Edward John Specht was born July 29, 1915 at Loveland, Colorado, and died near Spencer, Indiana, on November 9, 2011, at the age of 96 years. He was Professor of Mathematics, Emeritus, at both Andrews University and Indiana University South Bend.
Ed married Mary Josephine Michel on December 25, 1938. They had two children, Lahna (born 1942), presently living in North Carolina, and Frederick (born 1944), of Bloomington, Indiana; one grandson, Rob Richardson residing in North Carolina, and two great-grandchildren. Mary died March 26, 2008 in Bloomington, Indiana.
Ed attended Campion Academy and received his B.S. from Walla Walla College in 1939; he then studied at the University of Colorado, where he received an M.S. in 1941; he did advanced study at Washington University in St. Louis from 1941-44, and at Brown University in the summer of 1945. He received his Ph.D. from the University of Minnesota in 1949. He was Instructor in Mathematics at both Washington University and the University of Minnesota, and was Professor and Chair of Mathematics at Andrews University from 1947 to 1972. He was Professor of Mathematics at Indiana University South Bend from 1972 to 1986.
His publications include his Ph.D. thesis on conformal mapping and several papers on potential theory with Harold T. Jones, for whom he served informally as thesis advisor. Harold received his Ph.D. from Brown University in 1958. In his later years Ed wrote a treatise on Euclidean geometry with Harold Jones; this manuscript is now seeking a publisher.
Edward Specht was a member (since 1949) of the Mathematical Association of America, a 50-year life member and Fellow of the American Association for the Advancement of Science (AAAS), a member of the American Mathematical Society, Pi Mu Epsilon and the Society of Sigma Xi. More than twenty of Edward Specht’s former students at Andrews University have pursued doctorates in mathematics.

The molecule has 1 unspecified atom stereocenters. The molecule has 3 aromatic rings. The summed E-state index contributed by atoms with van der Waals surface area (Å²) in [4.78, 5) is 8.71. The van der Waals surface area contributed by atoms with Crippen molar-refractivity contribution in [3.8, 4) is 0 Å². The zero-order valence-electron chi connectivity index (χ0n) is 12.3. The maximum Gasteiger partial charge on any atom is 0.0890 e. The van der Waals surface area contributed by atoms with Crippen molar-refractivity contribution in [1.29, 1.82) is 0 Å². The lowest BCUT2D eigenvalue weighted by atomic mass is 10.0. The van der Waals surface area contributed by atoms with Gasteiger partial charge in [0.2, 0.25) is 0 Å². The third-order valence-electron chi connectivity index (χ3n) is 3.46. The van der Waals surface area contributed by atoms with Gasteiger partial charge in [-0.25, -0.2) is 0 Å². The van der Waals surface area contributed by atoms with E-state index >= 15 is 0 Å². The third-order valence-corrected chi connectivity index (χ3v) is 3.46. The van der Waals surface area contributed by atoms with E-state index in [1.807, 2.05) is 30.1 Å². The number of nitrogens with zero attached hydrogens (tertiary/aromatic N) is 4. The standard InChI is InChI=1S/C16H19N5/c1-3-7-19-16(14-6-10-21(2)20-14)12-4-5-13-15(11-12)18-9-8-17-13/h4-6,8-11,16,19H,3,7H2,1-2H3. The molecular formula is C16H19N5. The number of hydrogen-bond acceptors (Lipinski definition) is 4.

In 1984 AU conferred upon him the honorary degree of DSc. Quoting from the citation for this degree: “Influential in the formation of Adventist philosophy in science and mathematics, Dr. Specht’s foresight and leadership proved critical in the development of the resources for, and the establishment of the computer center and computer science instruction at Andrews University.” He was the principal moving force in the establishment of a cooperative engineering program at Andrews University in the early 1950s (with the University of Michigan); this provided a route through the Adventist educational system to high-quality preparation in that field.
Ed was a formative person in the development of science education and research on the Andrews University campus; in the 1960s and 70s he guided the conduct of a large number of institutes for secondary school mathematics teachers, funded by the National Science Foundation. Quoting again from his honorary degree citation: “During his tenure at Andrews University, Specht negotiated a contract with the Air Force Office of Scientific Research to do basic research in potential theory, thus becoming the first Adventist to attract large-scale support for research aside from the medical sciences.”
Edward Specht will be remembered as a person of wide-ranging interests in science, mathematics, the humanities and the arts. Truly the world was his oyster. Moreover, he lived a life filled with Christian kindness and integrity, always encouraging his students regardless of background, race, or ethnicity. The depth of his social consciousness was legendary. He was always ready to take the side of the underdog. Truly this man was a giant.
This is a companion discussion topic for the original entry at http://spectrummagazine.org/node/3639